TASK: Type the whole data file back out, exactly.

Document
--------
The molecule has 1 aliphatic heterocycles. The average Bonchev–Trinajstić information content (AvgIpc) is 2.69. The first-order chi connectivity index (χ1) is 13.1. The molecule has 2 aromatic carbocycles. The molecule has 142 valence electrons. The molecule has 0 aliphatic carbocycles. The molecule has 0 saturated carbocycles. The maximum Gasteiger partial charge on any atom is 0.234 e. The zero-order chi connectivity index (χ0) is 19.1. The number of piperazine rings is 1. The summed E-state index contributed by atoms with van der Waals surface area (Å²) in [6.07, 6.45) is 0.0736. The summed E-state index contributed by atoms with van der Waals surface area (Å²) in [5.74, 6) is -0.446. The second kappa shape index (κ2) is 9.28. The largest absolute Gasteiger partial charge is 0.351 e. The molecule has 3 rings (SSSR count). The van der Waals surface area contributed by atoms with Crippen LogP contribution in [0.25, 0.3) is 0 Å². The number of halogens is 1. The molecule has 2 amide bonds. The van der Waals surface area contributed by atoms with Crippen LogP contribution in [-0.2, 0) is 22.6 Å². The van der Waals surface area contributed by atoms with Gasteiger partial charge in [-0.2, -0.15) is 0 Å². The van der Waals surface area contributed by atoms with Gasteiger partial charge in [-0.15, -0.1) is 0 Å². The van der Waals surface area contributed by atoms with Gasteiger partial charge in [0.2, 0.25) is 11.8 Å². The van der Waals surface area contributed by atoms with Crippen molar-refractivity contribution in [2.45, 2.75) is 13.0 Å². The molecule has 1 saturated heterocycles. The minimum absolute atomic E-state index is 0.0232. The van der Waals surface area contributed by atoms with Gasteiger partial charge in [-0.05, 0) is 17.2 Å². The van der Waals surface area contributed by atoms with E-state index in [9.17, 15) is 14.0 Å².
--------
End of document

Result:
The molecule has 1 aliphatic heterocycles. The average Bonchev–Trinajstić information content (AvgIpc) is 2.69. The first-order chi connectivity index (χ1) is 13.1. The molecule has 2 aromatic carbocycles. The molecule has 142 valence electrons. The molecule has 0 aliphatic carbocycles. The molecule has 0 saturated carbocycles. The maximum Gasteiger partial charge on any atom is 0.234 e. The zero-order chi connectivity index (χ0) is 19.1. The number of piperazine rings is 1. The summed E-state index contributed by atoms with van der Waals surface area (Å²) in [6.07, 6.45) is 0.0736. The summed E-state index contributed by atoms with van der Waals surface area (Å²) in [5.74, 6) is -0.446. The second kappa shape index (κ2) is 9.28. The largest absolute Gasteiger partial charge is 0.351 e. The molecule has 3 rings (SSSR count). The van der Waals surface area contributed by atoms with Crippen LogP contribution in [0.25, 0.3) is 0 Å². The number of halogens is 1. The molecule has 2 amide bonds. The van der Waals surface area contributed by atoms with Crippen LogP contribution in [-0.2, 0) is 22.6 Å². The van der Waals surface area contributed by atoms with Gasteiger partial charge in [-0.2, -0.15) is 0 Å². The van der Waals surface area contributed by atoms with Gasteiger partial charge in [-0.15, -0.1) is 0 Å². The van der Waals surface area contributed by atoms with Gasteiger partial charge in [0.2, 0.25) is 11.8 Å². The van der Waals surface area contributed by atoms with Crippen molar-refractivity contribution in [2.45, 2.75) is 13.0 Å². The molecule has 1 saturated heterocycles. The minimum absolute atomic E-state index is 0.0232. The van der Waals surface area contributed by atoms with Gasteiger partial charge in [-0.05, 0) is 17.2 Å². The van der Waals surface area contributed by atoms with E-state index in [9.17, 15) is 14.0 Å².